Increase in cancer diagnoses in Scotland
First published on 28 March 2023
Public Health Scotland has today published an annual update of cancer incidence statistics in Scotland, which show an overall increase in cancer diagnosis numbers in 2021 following the COVID-19 pandemic and highlight continuing inequalities in cancer occurrence.
Using data from the Scottish Cancer Registry, the report shows 35,379 new cancers were diagnosed in 2021, an increase in 5.5% compared to pre-pandemic levels in 2019, with over half (54%) of all malignancies (excluding non-melanoma skin cancers) being lung, breast, bowel and prostate. Lung cancer remained the most common cancer overall, with 5,476 cases diagnosed in 2021, accounting for 15.5% of all cancers in Scotland.
The report states that from mid-March 2020, COVID-19 had a huge impact on all aspects of cancer control in Scotland. After the initial disruptions in 2020, 2021 saw higher numbers of cancer diagnoses, driven by a period of catching up along with long-term increases in the size of the older population in Scotland, who are more at risk of the disease.
Inequalities that were present pre-pandemic have continued, with the report stating the overall risk of developing cancer in 2021 was 30% higher in the most deprived compared with the least deprived areas of Scotland.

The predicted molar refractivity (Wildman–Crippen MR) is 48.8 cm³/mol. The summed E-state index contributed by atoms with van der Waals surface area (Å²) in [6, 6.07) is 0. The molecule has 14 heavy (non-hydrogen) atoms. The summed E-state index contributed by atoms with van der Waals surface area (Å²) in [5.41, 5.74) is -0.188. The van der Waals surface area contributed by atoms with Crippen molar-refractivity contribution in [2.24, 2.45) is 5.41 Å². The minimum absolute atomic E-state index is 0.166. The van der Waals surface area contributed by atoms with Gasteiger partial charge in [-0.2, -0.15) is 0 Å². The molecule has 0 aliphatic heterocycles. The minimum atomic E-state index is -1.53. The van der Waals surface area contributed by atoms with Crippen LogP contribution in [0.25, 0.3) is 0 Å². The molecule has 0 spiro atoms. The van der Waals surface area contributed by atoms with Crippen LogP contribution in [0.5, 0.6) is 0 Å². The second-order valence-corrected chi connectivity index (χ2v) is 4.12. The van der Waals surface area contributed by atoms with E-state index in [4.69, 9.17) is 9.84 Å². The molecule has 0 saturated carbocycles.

Reflecting on the statistics published today, Dr David Morrison, Director of the Scottish Cancer Registry at Public Health Scotland, said:
“Today’s report is important in helping gauge the impact of the COVID-19 pandemic as Scotland continues on the path to cancer services recovery. It helps inform our understanding of cancer prevention and the services needed to diagnose and treat cancer.
“It is a reminder that there are opportunities to prevent cancer, such as promoting further reductions in smoking, reducing overweight and obesity, improving diet and reducing alcohol consumption. I would encourage anyone who is offered a cancer screening test to take it, and if you are worried about your health – don’t put off calling your GP.”
View the Cancer Incidence and Prevalence in Scotland report.